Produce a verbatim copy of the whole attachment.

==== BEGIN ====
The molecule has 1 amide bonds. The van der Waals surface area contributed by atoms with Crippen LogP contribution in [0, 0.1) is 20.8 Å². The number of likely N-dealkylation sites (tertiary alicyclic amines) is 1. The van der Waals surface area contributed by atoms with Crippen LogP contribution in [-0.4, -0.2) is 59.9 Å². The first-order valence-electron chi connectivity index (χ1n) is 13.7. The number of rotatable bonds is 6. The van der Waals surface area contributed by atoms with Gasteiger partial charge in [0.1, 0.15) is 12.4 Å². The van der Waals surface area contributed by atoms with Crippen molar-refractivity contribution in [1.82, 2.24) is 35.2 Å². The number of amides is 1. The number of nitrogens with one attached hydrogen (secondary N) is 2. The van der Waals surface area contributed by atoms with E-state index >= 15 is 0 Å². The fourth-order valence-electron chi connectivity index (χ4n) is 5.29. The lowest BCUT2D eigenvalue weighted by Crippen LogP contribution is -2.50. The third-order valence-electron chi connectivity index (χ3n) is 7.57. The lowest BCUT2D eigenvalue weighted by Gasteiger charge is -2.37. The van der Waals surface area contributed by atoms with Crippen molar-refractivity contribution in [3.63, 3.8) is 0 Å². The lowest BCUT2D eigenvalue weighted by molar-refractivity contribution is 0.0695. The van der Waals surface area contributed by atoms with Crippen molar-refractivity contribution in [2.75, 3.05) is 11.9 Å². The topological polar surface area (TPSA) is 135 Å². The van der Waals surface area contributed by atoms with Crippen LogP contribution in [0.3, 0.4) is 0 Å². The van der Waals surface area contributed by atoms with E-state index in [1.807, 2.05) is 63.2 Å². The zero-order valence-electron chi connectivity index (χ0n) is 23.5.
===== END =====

The molecule has 1 amide bonds. The van der Waals surface area contributed by atoms with Crippen LogP contribution in [0, 0.1) is 20.8 Å². The number of likely N-dealkylation sites (tertiary alicyclic amines) is 1. The van der Waals surface area contributed by atoms with Crippen LogP contribution in [-0.4, -0.2) is 59.9 Å². The first-order valence-electron chi connectivity index (χ1n) is 13.7. The number of rotatable bonds is 6. The van der Waals surface area contributed by atoms with Gasteiger partial charge in [0.1, 0.15) is 12.4 Å². The van der Waals surface area contributed by atoms with Crippen molar-refractivity contribution in [1.82, 2.24) is 35.2 Å². The number of amides is 1. The number of nitrogens with one attached hydrogen (secondary N) is 2. The van der Waals surface area contributed by atoms with E-state index >= 15 is 0 Å². The fourth-order valence-electron chi connectivity index (χ4n) is 5.29. The lowest BCUT2D eigenvalue weighted by Crippen LogP contribution is -2.50. The third-order valence-electron chi connectivity index (χ3n) is 7.57. The lowest BCUT2D eigenvalue weighted by Gasteiger charge is -2.37. The van der Waals surface area contributed by atoms with Crippen molar-refractivity contribution in [3.63, 3.8) is 0 Å². The lowest BCUT2D eigenvalue weighted by molar-refractivity contribution is 0.0695. The van der Waals surface area contributed by atoms with Crippen molar-refractivity contribution in [2.75, 3.05) is 11.9 Å². The topological polar surface area (TPSA) is 135 Å². The van der Waals surface area contributed by atoms with Crippen LogP contribution in [0.3, 0.4) is 0 Å². The van der Waals surface area contributed by atoms with E-state index in [1.807, 2.05) is 63.2 Å². The zero-order valence-electron chi connectivity index (χ0n) is 23.5.